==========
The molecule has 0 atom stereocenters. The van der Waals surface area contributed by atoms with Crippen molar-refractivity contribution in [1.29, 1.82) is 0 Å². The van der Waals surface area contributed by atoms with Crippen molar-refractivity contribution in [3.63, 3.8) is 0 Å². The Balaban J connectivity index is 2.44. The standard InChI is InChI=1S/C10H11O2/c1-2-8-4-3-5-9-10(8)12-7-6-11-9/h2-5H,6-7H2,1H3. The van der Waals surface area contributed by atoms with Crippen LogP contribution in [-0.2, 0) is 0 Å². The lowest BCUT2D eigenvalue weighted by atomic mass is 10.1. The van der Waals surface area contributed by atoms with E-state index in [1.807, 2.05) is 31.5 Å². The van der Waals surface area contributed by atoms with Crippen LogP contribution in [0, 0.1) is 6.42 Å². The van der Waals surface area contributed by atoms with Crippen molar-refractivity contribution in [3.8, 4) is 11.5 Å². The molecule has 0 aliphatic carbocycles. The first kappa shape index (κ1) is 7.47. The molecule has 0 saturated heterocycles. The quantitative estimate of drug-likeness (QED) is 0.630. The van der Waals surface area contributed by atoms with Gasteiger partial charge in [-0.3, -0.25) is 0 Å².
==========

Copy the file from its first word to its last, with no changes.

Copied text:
The molecule has 0 atom stereocenters. The van der Waals surface area contributed by atoms with Crippen molar-refractivity contribution in [1.29, 1.82) is 0 Å². The van der Waals surface area contributed by atoms with Crippen molar-refractivity contribution in [3.63, 3.8) is 0 Å². The Balaban J connectivity index is 2.44. The standard InChI is InChI=1S/C10H11O2/c1-2-8-4-3-5-9-10(8)12-7-6-11-9/h2-5H,6-7H2,1H3. The van der Waals surface area contributed by atoms with Crippen LogP contribution in [-0.2, 0) is 0 Å². The lowest BCUT2D eigenvalue weighted by atomic mass is 10.1. The van der Waals surface area contributed by atoms with E-state index in [1.807, 2.05) is 31.5 Å². The van der Waals surface area contributed by atoms with Crippen LogP contribution in [0, 0.1) is 6.42 Å². The van der Waals surface area contributed by atoms with Crippen molar-refractivity contribution in [3.8, 4) is 11.5 Å². The molecule has 0 aliphatic carbocycles. The first kappa shape index (κ1) is 7.47. The molecule has 0 saturated heterocycles. The quantitative estimate of drug-likeness (QED) is 0.630. The van der Waals surface area contributed by atoms with Gasteiger partial charge in [-0.3, -0.25) is 0 Å².